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Mere production of photocopy of an OPD card and statement of mother not enough to prove mental unsoundness

Mere production of photocopy of an OPD card and statement of mother not enough to prove mental unsoundness

Md Anwar Vs State of NCT of Delhi

Supreme Court


CRIMINAL APPEAL NO. 1551 of 2010

About/from the judgment:

The Supreme Court has held that in order to successfully claim defence of mental unsoundness under Section 84 of IPC, the accused must show by preponderance of probabilities that he/she suffered from a serious-enough mental disease or infirmity which would affect the individual’s ability to distinguish right from wrong.

“Mere production of photocopy of an OPD card and statement of mother on affidavit have little, if any, evidentiary value.”

Further, it must be established that the accused was afflicted by such disability particularly at the time of the crime and that but for such impairment, the crime would not have been committed.

The Court was hearing a matter where three accused were held to be guilty of robbery with attempt to cause grievous hurt by the Trial Court. One of the accused contended that he was merely 15 years old at the time of occurrence and was undergoing treatment for a mental disorder at a government hospital. He supported his claim through a copy of an OPD card and the testimony of the appellant’s mother who stated that he sometimes had to be kept chained at home to prevent harm to himself and others. The High Court took notice of the appellant’s age being 21 years at the time of recording of his Section 313 Cr.P.C. statement in March 2004 and concluded that the appellant would therefore have been an able-minded major at the time of incident in May, 2001.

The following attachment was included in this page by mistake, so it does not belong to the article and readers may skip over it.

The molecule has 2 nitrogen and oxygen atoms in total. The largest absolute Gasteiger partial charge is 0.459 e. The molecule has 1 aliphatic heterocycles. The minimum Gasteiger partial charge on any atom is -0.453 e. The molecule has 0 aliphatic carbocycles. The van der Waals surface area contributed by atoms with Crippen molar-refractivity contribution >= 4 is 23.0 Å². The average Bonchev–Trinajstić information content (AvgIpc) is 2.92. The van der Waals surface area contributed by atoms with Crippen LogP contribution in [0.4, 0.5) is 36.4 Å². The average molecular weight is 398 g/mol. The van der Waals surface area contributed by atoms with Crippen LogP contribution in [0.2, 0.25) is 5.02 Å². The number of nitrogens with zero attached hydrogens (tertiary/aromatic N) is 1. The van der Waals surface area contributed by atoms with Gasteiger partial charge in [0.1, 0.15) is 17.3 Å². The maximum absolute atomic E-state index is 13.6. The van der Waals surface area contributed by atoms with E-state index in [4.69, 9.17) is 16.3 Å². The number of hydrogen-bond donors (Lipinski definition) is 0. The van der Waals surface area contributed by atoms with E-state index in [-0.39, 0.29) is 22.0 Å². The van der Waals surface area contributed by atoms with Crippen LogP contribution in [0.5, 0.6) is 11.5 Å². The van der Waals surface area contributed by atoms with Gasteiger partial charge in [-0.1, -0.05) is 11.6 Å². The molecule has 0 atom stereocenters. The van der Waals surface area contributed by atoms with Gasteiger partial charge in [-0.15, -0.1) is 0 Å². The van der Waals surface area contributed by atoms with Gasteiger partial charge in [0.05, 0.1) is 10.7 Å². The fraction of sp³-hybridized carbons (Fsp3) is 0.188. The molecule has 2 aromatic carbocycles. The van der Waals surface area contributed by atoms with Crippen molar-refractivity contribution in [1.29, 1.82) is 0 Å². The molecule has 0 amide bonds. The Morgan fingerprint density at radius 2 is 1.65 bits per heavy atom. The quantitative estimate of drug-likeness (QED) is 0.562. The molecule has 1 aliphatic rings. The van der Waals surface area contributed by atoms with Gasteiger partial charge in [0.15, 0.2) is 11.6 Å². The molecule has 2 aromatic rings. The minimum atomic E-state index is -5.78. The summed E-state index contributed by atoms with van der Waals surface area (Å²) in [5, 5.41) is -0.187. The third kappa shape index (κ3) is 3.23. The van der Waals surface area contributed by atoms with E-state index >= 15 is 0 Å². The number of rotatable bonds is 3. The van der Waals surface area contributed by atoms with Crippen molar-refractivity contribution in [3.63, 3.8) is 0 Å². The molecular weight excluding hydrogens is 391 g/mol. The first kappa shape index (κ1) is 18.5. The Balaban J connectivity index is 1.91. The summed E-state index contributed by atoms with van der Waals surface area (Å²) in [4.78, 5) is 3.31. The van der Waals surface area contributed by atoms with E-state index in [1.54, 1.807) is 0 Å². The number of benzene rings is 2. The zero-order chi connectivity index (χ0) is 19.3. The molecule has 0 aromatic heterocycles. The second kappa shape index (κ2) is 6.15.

At the outset, the Supreme Court noticed that pleas of unsoundness of mind under Section 84 of IPC or mitigating circumstances like juvenility of age, ordinarily ought to be raised during trial itself. Belated claims not only prevent proper production and appreciation of evidence, but they also undermine the genuineness of the defence’s case.

The Court took note of the fact that no evidence in the form of a birth certificate, school record or medical test was brought forth; nor any expert examination has been sought by the appellant. Instead, the statement recorded under Section 313 CrPC shows that the appellant was above 18 years around the time of the incident, which is a far departure from the claimed age of 15 years.

Stating that the plea of mental disorder remains unsubstantiated, the Court noticed that no deposition was made by any witness, nor did the appellant himself claim any such impairment during his Section 313 CrPC statement. On the contrary, his conduct of running away from the spot of the crime evidence an elevated level of mental intellect. The answers recorded in response to the questions put forth by the Additional Sessions Judge at the Sec 313 CrPC stage are also not mechanical or laconic. For example, the appellant explains his refusal to participate in the TIP proceedings by alleging that his face had already been shown by the police to the complainant.

When the Court tried to get the appellant mentally examined, it was brought to its notice that the appellant who had been granted bail by this Court earlier, is untraceable. The appellant is not residing at his claimed address since the past eight years, and even the appellant’s own counsel fairly admitted to not having received any instructions from his client since the past ten years, The Court, hence, concluded that the plea of mental illness is nothing but a made-up story, and is far from genuine.

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